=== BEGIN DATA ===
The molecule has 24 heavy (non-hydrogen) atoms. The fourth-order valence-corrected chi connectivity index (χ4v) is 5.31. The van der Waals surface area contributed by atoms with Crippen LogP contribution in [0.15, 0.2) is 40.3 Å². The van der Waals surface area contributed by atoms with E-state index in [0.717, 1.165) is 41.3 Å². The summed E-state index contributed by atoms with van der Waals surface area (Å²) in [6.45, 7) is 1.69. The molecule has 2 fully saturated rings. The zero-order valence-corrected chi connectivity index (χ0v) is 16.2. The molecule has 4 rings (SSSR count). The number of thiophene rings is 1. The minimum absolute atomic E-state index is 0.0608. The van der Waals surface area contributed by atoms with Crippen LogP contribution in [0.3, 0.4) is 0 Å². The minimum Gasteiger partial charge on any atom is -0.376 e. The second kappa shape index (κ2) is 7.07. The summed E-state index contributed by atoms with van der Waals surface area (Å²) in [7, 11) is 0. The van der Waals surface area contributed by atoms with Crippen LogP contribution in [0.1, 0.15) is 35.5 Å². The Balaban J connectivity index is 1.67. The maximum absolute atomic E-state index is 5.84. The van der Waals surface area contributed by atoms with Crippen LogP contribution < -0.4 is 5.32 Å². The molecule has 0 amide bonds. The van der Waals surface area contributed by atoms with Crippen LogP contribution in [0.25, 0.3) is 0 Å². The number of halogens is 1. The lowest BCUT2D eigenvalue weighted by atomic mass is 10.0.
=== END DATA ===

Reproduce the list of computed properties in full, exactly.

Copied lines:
The molecule has 24 heavy (non-hydrogen) atoms. The fourth-order valence-corrected chi connectivity index (χ4v) is 5.31. The van der Waals surface area contributed by atoms with Crippen LogP contribution in [0.15, 0.2) is 40.3 Å². The van der Waals surface area contributed by atoms with E-state index in [0.717, 1.165) is 41.3 Å². The summed E-state index contributed by atoms with van der Waals surface area (Å²) in [6.45, 7) is 1.69. The molecule has 2 fully saturated rings. The zero-order valence-corrected chi connectivity index (χ0v) is 16.2. The molecule has 4 rings (SSSR count). The number of thiophene rings is 1. The minimum absolute atomic E-state index is 0.0608. The van der Waals surface area contributed by atoms with Crippen LogP contribution in [0.3, 0.4) is 0 Å². The minimum Gasteiger partial charge on any atom is -0.376 e. The second kappa shape index (κ2) is 7.07. The summed E-state index contributed by atoms with van der Waals surface area (Å²) in [7, 11) is 0. The van der Waals surface area contributed by atoms with Crippen LogP contribution in [0.1, 0.15) is 35.5 Å². The Balaban J connectivity index is 1.67. The maximum absolute atomic E-state index is 5.84. The van der Waals surface area contributed by atoms with Crippen LogP contribution < -0.4 is 5.32 Å². The molecule has 0 amide bonds. The van der Waals surface area contributed by atoms with Crippen LogP contribution in [0.25, 0.3) is 0 Å². The number of halogens is 1. The lowest BCUT2D eigenvalue weighted by atomic mass is 10.0.